Boris Johnson abandons pre-election promises on Brexit bill compromise
- Credit: PA Wire/PA Images
Boris Johnson has returned to the House of Commons after his election victory with a Brexit bill that looks markedly different to the one he promised the electorate when campaigning.
As MPs prepare to vote on the second reading of his Brexit terms, the European Union (Withdrawal Agreement) Bill or WAB has abandoned or weakened its earlier commitments to workers' rights, environmental protections and the ability to extend the negotiation period.
Yet after Johnson secured an 80-seat majority in the election, the vote in the afternoon is expected to pass without a hitch for the government and lay the ground for a January exit from the EU.
Johnson called this a "new dawn" for Britain - but he has drawn fire from opposition MPs.
He said: "Today we will deliver on the promise we made to the people and get the Brexit vote wrapped up for Christmas.
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"Now MPs will start the process of passing the bill. Then, at the beginning of the new decade, at the beginning of a new dawn for our country, our parliamentarians will return to Westminster to immediately finish the job, take us out of the EU on January 31 and move this country forward.
"After years of delay and rancour in parliament, we will deliver certainty and hard-working businesses and people across this country will have a firm foundation on which to plan for the future."
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But critics on the opposition benches said Johnson had "binned" his pre-election compromises on protections for workers and child refugees now that he had been "unbridled" by his crushing win at the polls.
The WAB now appears to have rowed back on an original commitment to strike a deal with the EU so child refugees in Europe can continue to be reunited with their families in the UK, even after free movement ends.
Clause 37 of the bill replaces the pledge with a watered-down vow for ministers to "make a statement" on the progress of the talks once the divorce with Brussels is complete.
Sir Keir Starmer, Labour's shadow Brexit secretary, told the Guardian: "The Tories have torn up the protections for workers' rights and child refugees - and watered-down parliament's role in the next phase of the Brexit negotiations.
"It was a bad bill before the election, and it is even worse now."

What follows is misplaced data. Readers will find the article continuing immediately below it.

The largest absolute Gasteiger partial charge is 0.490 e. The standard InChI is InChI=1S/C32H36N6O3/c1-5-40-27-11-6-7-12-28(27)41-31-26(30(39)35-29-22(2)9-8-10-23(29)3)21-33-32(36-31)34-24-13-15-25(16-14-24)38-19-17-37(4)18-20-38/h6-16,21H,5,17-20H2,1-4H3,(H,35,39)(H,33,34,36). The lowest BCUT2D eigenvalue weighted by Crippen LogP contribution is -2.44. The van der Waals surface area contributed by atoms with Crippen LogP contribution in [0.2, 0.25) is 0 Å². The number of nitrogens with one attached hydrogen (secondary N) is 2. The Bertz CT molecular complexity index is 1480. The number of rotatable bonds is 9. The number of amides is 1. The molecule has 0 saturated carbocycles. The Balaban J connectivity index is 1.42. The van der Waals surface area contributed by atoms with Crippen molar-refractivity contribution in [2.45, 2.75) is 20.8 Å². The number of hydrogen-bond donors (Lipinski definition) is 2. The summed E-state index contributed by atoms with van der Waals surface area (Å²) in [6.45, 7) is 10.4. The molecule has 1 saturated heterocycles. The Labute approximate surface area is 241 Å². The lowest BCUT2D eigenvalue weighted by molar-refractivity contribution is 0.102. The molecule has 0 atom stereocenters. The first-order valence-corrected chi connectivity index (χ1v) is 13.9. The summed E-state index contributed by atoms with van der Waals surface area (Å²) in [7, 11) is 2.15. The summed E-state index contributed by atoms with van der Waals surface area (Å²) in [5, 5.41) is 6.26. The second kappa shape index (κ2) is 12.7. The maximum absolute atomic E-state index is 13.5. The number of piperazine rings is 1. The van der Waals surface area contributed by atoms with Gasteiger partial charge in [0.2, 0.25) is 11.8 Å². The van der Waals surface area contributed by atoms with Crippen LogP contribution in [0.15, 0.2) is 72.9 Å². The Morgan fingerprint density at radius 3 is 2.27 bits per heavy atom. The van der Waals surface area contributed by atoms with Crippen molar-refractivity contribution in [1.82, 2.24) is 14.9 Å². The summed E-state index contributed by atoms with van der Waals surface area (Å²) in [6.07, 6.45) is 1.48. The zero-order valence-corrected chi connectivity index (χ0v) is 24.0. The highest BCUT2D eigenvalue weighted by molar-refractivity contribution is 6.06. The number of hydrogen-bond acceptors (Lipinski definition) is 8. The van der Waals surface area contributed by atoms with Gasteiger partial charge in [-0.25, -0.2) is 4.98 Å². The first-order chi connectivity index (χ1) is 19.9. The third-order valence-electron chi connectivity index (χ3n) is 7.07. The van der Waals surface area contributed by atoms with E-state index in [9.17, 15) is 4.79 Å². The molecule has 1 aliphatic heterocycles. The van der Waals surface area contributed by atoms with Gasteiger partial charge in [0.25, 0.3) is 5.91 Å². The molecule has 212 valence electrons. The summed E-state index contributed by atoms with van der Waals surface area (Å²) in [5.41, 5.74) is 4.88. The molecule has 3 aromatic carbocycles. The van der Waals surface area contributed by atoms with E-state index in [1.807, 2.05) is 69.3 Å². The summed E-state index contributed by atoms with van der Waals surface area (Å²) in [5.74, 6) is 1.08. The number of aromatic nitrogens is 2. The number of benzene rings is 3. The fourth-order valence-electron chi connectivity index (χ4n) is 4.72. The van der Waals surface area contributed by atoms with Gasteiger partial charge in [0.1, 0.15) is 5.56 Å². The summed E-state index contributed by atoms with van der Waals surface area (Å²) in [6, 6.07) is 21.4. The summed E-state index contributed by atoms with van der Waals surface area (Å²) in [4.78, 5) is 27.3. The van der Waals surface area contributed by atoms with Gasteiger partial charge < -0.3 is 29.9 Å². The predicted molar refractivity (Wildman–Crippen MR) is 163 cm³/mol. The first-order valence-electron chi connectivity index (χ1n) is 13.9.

Acting Liberal Democrat leader, Sir Ed Davey, added: "Barely days away from the election and this Withdrawal Agreement reveals exactly what an unbridled Boris Johnson will do with the country.
"Every compromise made before the election, from workers' rights to protections for unaccompanied refugee children, have been binned just as we warned they would."
Downing Street said forthcoming legislation would show the government's commitment to upholding rights and protections after exit day.
"Our commitment to continue the highest standards on workers' rights, environmental standards and consumer protections will be honoured by provisions in separate legislation, including the Employment bill announced in the Queen's Speech," said Number 10.
A host of other changes were made to the Brexit bill since it was last before the Commons in October.
Johnson has inserted a clause that will legally prevent any extension of the 11-month transition period given for negotiating a trade deal - despite EU comment that this is a "very short" time to strike such a complex deal.
European Parliament vice president Pedro Silva Pereira told BBC Radio 4's Today programme: "We have a very short timeframe available.
"Eleven months to negotiate such a complex trade agreement is unprecedented. It is a different situation. We come from a level of economic integration which has no comparison with other trade agreements that we've done before."
He added: "The key issue will be what kind of regulatory disalignment we will have. The political declaration that we've agreed with the UK envisaged a very ambitious trading relationship with zero tariffs, zero quotas.
"But this can only be achieved if we ensure some regulatory alignment."
The legal text of the WAB will also boost give judges the ability to overrule judgments made by the European Court of Justice.
If passed by MPs, the Brexit bill will return for its final stages in both the Commons and the House of Lords in the New Year before achieving Royal Assent.
The timetable paves the way for the UK to leave the EU by the January 31 deadline and for trade talks to start.
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